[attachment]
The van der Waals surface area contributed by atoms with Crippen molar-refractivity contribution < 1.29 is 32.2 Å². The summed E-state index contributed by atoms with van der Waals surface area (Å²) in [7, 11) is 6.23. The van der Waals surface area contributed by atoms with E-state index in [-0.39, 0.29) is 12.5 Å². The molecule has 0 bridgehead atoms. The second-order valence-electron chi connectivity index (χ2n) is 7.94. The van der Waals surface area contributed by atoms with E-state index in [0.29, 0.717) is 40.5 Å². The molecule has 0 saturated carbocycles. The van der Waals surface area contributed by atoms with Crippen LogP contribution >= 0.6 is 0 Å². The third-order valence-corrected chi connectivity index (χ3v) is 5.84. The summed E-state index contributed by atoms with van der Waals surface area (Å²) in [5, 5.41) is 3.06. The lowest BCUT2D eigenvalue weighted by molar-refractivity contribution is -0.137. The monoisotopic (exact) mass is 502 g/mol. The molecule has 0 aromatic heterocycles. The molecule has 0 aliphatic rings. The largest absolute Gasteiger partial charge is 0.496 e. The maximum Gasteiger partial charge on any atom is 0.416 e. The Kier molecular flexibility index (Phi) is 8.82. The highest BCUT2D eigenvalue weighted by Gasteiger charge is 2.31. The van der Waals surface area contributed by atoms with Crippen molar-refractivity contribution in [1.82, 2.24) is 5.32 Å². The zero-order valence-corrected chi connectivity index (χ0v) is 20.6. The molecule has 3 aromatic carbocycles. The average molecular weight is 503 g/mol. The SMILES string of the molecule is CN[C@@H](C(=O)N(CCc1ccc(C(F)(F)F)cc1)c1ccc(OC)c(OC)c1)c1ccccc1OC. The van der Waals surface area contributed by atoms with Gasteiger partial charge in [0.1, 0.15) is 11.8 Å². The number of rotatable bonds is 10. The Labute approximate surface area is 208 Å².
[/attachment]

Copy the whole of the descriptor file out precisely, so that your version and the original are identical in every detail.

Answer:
The van der Waals surface area contributed by atoms with Crippen molar-refractivity contribution < 1.29 is 32.2 Å². The summed E-state index contributed by atoms with van der Waals surface area (Å²) in [7, 11) is 6.23. The van der Waals surface area contributed by atoms with E-state index in [-0.39, 0.29) is 12.5 Å². The molecule has 0 bridgehead atoms. The second-order valence-electron chi connectivity index (χ2n) is 7.94. The van der Waals surface area contributed by atoms with E-state index in [0.29, 0.717) is 40.5 Å². The molecule has 0 saturated carbocycles. The van der Waals surface area contributed by atoms with Crippen LogP contribution >= 0.6 is 0 Å². The third-order valence-corrected chi connectivity index (χ3v) is 5.84. The summed E-state index contributed by atoms with van der Waals surface area (Å²) in [5, 5.41) is 3.06. The lowest BCUT2D eigenvalue weighted by molar-refractivity contribution is -0.137. The monoisotopic (exact) mass is 502 g/mol. The molecule has 0 aromatic heterocycles. The molecule has 0 aliphatic rings. The largest absolute Gasteiger partial charge is 0.496 e. The maximum Gasteiger partial charge on any atom is 0.416 e. The Kier molecular flexibility index (Phi) is 8.82. The highest BCUT2D eigenvalue weighted by Gasteiger charge is 2.31. The van der Waals surface area contributed by atoms with Crippen molar-refractivity contribution in [1.82, 2.24) is 5.32 Å². The zero-order valence-corrected chi connectivity index (χ0v) is 20.6. The molecule has 3 aromatic carbocycles. The average molecular weight is 503 g/mol. The SMILES string of the molecule is CN[C@@H](C(=O)N(CCc1ccc(C(F)(F)F)cc1)c1ccc(OC)c(OC)c1)c1ccccc1OC. The van der Waals surface area contributed by atoms with Gasteiger partial charge in [0.1, 0.15) is 11.8 Å². The number of rotatable bonds is 10. The Labute approximate surface area is 208 Å².